Orange sweet Orange
16.00 O’clock. I just sat down on a wooden bench in the Vondelpark. The sun is gently warming my face while my eyes feel glary and watery behind my sunnies. A vague numbness is floating through my brain in a strangely soothing motion when a mumble escapes my lips: “Gone...Just like that. Sweet 30th of April”...
“Yes, what about it” I can hear you think. Could you stop thinking so loud though! “Just another day in spring, right?” True. To most people on our planet this day is as insignificant as many others. But to us Dutch the 30th of April is sacred, anticipated, longed for, saved for, planned for & dressed up for, stayed awake for and getting absolutely smashed for. That day we celebrate the birth of our Royal Queen. Nobody remembers which Queen, or when our present Queen was born, but it remains our best national celebration up to this day. Having witnessed about 28 Queensdays (of which I’m afraid I can fully recall about 8) it was a pleasure to introduce 3 foreign friends to this highly ‘contagious’ Orange fever!
This is their story:
“We already partied the night before. Queens-night they call it. Bands play amidst orange decorations, people laughing, smiling; the city was just full of life! The next day we didn’t get out the house till 1.00 p.m. since we had really dreaded the prospect of the crowd. It was indeed overwhelming; a huge sea of people amidst the largest junk from a trunk sale we had ever seen”. “First, we just looked at our local guide (that’ll be me!) and wondered; we’re so late! How will we get anywhere? How do you do this? We found out the trick is to just ride the current. The crowd is slow because there are stereo’s blasting from many windows, DJ’s on the 3rd floor of apartment buildings are showing their stuff & various food is sold all around”. “You quickly learn to watch, follow and dance while you sip from a home-brought can of beer. In short, the whole day is just a crazy ride in a seemingly weightless crowd drowned in orange and boats”. As I sit down with my friends, wearing their silly orange toga’s or hats with beers and joint in hand, I can’t help but ask them why we have a different national colour than our flag. A silence follows resulting in 3 sheepish smiles; “Yes..We should’ve asked ourselves that question, hey?” (There are only about 15 million people walking around in this colour guys!). When the night starts to grow cold we finish our Queensday with pool and another smoke.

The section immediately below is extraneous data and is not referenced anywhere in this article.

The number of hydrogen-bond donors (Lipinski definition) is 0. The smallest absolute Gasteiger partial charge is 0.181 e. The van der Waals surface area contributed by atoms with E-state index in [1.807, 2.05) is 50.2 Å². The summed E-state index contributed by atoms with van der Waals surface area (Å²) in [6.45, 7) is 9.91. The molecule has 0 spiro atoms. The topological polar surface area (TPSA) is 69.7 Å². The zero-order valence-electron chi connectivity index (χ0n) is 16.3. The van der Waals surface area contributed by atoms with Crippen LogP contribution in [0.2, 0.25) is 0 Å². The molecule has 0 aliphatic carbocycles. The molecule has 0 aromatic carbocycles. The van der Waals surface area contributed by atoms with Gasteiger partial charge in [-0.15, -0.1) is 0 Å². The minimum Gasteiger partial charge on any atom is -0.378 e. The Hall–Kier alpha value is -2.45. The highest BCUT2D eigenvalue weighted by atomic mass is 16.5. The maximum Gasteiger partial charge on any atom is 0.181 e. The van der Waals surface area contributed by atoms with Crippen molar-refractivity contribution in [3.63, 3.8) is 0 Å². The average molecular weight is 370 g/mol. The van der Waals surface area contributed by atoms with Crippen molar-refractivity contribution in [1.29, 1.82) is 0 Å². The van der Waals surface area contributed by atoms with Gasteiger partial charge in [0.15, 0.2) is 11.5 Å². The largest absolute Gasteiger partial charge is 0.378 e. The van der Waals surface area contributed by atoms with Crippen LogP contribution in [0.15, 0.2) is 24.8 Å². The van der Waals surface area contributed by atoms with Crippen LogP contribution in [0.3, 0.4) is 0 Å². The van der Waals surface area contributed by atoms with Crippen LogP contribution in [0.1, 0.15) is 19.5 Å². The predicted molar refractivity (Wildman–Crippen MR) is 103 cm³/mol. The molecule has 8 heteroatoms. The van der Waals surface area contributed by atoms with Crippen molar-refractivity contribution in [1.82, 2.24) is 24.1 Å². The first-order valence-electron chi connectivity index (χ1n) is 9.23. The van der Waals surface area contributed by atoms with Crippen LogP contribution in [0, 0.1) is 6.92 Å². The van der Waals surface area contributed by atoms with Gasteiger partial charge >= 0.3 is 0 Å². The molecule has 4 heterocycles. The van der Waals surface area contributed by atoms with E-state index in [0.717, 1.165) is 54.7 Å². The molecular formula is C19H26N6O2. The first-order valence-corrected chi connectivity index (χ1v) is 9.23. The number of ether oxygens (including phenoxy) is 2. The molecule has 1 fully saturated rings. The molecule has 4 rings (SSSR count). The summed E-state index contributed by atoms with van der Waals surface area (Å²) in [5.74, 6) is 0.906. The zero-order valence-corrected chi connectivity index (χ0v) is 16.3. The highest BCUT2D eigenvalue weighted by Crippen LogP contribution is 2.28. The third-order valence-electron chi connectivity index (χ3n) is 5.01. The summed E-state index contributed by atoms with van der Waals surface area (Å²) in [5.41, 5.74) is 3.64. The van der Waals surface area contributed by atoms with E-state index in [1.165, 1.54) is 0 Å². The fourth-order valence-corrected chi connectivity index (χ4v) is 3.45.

So here I am, my friends have left, the streets are empty and so is my painful head. I get up slowly to make my way home. Only 364 days to go…